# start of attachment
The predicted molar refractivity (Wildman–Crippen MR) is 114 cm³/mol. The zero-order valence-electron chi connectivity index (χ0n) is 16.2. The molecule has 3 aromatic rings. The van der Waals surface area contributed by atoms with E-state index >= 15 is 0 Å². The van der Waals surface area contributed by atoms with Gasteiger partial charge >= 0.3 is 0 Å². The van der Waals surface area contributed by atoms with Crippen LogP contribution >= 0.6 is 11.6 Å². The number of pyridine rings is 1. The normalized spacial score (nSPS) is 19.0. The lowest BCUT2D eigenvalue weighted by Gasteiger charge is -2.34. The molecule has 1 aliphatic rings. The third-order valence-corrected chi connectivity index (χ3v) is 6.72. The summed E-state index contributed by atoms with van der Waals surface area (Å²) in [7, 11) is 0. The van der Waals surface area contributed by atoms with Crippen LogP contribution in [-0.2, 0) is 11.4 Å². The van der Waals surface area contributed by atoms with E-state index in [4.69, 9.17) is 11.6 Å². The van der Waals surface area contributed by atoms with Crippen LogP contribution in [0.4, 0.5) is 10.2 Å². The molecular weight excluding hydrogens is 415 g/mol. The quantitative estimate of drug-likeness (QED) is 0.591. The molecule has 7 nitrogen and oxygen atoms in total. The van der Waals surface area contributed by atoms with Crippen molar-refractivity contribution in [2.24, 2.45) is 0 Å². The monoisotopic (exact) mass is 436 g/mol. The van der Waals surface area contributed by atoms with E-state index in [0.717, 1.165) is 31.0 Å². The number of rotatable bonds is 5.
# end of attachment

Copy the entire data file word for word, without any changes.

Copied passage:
The predicted molar refractivity (Wildman–Crippen MR) is 114 cm³/mol. The zero-order valence-electron chi connectivity index (χ0n) is 16.2. The molecule has 3 aromatic rings. The van der Waals surface area contributed by atoms with E-state index >= 15 is 0 Å². The van der Waals surface area contributed by atoms with Gasteiger partial charge >= 0.3 is 0 Å². The van der Waals surface area contributed by atoms with Crippen LogP contribution >= 0.6 is 11.6 Å². The number of pyridine rings is 1. The normalized spacial score (nSPS) is 19.0. The lowest BCUT2D eigenvalue weighted by Gasteiger charge is -2.34. The molecule has 1 aliphatic rings. The third-order valence-corrected chi connectivity index (χ3v) is 6.72. The summed E-state index contributed by atoms with van der Waals surface area (Å²) in [7, 11) is 0. The van der Waals surface area contributed by atoms with Crippen LogP contribution in [-0.2, 0) is 11.4 Å². The van der Waals surface area contributed by atoms with E-state index in [4.69, 9.17) is 11.6 Å². The van der Waals surface area contributed by atoms with Crippen LogP contribution in [0.4, 0.5) is 10.2 Å². The molecular weight excluding hydrogens is 415 g/mol. The quantitative estimate of drug-likeness (QED) is 0.591. The molecule has 7 nitrogen and oxygen atoms in total. The van der Waals surface area contributed by atoms with Crippen molar-refractivity contribution in [2.24, 2.45) is 0 Å². The monoisotopic (exact) mass is 436 g/mol. The van der Waals surface area contributed by atoms with E-state index in [0.717, 1.165) is 31.0 Å². The number of rotatable bonds is 5.